North-east councils have paid out almost £600,000 in compensation for damage and accidents in the last three years.
Loss of property, flooding, fires and even issues caused by bin collections and grass cutting have all contributed to the hefty sum.
Overall, 577 claims were paid out during the three years to April – with potholes and other road defects counting for more than half of these.
Both local authorities have said some of the payments will have been covered by insurance.
But the figures have been branded “a failure” by what Aberdeen Central MSP Kevin Stewart called “a distracted” Aberdeen City Council.
He added: “If this council’s leadership focused on getting on with the job of running this city properly then they likely wouldn’t find themselves with quite as many compensation claims.”
One Aberdeen man, who had to file a claim after a grass cutter shattered his car’s rear window, said he was “shocked” by the totals being shelled out.
Over the three-year period, Aberdeen City Council paid just under £227,000 relating to 180 claims. Aberdeenshire settled 397 at a cost of £372,000.
Vehicle damage caused by potholes accounted for 230 of Aberdeenshire’s claims.
The local authority logged 55 requests for compensation relating to grass cutting, and 21 for damage or loss of property.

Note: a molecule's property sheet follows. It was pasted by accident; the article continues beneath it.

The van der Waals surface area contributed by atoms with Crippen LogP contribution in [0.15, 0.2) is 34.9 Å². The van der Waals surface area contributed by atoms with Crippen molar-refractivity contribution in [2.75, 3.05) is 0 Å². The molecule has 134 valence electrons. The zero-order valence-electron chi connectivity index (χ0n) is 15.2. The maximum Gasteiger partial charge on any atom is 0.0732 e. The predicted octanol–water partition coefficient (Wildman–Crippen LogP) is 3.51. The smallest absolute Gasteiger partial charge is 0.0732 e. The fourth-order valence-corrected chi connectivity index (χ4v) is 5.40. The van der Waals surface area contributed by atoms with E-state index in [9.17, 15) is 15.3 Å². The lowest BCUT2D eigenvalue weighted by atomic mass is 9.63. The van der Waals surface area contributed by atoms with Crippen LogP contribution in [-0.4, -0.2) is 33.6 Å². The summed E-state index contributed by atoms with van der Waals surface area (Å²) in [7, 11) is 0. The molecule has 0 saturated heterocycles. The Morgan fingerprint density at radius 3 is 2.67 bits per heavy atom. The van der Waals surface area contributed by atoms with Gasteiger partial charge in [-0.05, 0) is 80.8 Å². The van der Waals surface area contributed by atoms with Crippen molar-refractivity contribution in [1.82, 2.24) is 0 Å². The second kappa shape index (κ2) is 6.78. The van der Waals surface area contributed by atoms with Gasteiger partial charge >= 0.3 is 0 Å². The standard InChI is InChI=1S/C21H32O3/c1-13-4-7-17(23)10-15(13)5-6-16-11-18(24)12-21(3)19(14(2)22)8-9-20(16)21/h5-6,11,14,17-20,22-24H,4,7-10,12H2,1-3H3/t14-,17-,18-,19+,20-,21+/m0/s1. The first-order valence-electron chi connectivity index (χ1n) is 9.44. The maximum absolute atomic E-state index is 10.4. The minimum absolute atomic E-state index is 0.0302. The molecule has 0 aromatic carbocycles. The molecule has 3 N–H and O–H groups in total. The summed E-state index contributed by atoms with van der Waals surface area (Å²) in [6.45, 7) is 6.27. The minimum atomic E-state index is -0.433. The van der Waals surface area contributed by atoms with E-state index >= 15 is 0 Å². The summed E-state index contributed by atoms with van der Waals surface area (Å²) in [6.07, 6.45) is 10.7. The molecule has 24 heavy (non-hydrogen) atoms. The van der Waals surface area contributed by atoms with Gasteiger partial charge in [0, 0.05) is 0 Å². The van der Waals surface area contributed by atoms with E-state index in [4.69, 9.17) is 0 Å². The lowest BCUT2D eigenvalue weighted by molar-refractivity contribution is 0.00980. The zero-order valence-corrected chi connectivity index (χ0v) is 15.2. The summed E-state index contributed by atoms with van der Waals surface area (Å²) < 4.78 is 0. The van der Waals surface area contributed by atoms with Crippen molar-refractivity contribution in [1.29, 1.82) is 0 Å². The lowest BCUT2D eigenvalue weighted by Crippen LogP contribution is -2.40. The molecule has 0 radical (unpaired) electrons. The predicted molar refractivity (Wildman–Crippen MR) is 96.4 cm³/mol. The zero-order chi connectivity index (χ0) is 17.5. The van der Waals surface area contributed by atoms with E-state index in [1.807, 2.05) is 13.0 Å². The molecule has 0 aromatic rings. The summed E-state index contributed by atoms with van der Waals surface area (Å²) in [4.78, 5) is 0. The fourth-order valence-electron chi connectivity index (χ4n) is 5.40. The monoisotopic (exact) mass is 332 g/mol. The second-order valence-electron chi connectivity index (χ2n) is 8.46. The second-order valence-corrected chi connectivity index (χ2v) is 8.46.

There were also a number of individual instances, with one claim for fire in 2018-19 costing £4,500, and a £792 pay-out relating to “inadequate supervision”.
Meanwhile in Aberdeen there were 107 claims for road defects – including three relating to snow, ice and winter weather – and a further 22 covering similar concerns on pavements and other walkways.
Additionally, a singular “verge defect” resulted in a £16,000 compensation claim in 2019-20, while £650 was issued the previous year relating to an unspecified incident involving a roadside sign.
A spokesman for Aberdeenshire Council said it has “public liability insurance policy in place for all the activities” it undertakes.
He said: “Where claims are received, these are passed to our insurers who assess whether the council is legally liable for the claim and, if this is the case, our insurers confirm the appropriate level of settlement.”
An Aberdeen City Council spokesman said: “Given the breadth of the services we deliver, there are incidents which may give rise to claims against the council under this policy.
“Insurance policies are purchased using public money and the council has an insurance programme which balances a level of self insured risk or excess so not all payments made in relation to claims will come from the council directly.”
The SNP is the largest opposition party on both Aberdeen City and Aberdeenshire councils.
Jackie Dunbar, the Aberdeen group’s operations spokeswoman, said it was “disappointing” so much money was being paid out by each council.
She added: “I would encourage people to ensure they report any issues with the roads in our city, the likes of potholes, so the council can ensure the necessary repairs can take place.”
And Neil Baillie, the SNP representative for Inverurie, said the figure shows local authorities “do take responsibility for their actions” and that many of the compensation claims occur from “unfortunate and unforeseen circumstances”.
However, he added that he and other councillors had “a duty to question” compensation claims paid out by Aberdeenshire Council to ensure that incidents were unavoidable, rather than having occurred “by consequence of inattention”.